PRISMA+ Colloquium

May 2, 2018 at 1 p.m. in Lorentz-Raum 05-127, Staudingerweg 7

Prof. Dr. Tobias Hurth
Institut für Physik, THEP

Note: Talk had to be canceled due to illness!

Talk had to be canceled due to illness!
Kyle Wendt (Lawrence Livermore National Laboratory, US)

The quenching puzzle of \(\beta\)-decay

\(\beta\)-decay, where a neutron turns into a proton (or vice versa), is the dominant decay mode of atomic nuclei. This decay process offers a unique window to study the fundamental laws of the universe, to probe the origin and synthesis of the elements of matter, and to understand the evolution of stars.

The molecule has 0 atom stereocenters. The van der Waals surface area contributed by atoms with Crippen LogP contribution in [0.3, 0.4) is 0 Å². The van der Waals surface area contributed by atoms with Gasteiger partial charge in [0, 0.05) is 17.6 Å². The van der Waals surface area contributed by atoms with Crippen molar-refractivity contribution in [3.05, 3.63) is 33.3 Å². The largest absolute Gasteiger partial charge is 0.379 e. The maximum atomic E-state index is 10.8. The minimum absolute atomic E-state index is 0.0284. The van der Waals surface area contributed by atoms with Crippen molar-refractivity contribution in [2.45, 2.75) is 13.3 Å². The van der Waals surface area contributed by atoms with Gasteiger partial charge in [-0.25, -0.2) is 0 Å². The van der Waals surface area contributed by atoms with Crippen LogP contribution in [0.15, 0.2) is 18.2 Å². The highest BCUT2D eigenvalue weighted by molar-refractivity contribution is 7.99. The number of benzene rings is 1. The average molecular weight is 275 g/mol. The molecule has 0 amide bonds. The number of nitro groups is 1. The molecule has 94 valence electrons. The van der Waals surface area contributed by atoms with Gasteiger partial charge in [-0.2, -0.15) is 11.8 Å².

For more the 4 decades, \(\beta\)-decay has presented a challenging puzzle for theoretical nuclear physics. Theoretical predictions of \(\beta\)-decay rates of for all but the lightest nuclei are systematically larger than observed rates. This is often attributed to an apparent quenching of the axial-vector coupling constant, \(g_a\), in the nuclear medium compared to the decay of the free neutron. The mechanism behind this quenching is a source of controversy and contention, and has thus far eluded first-principles calculation. I will present recent efforts to address this controversy and provide a pathway to solve this decades old puzzle.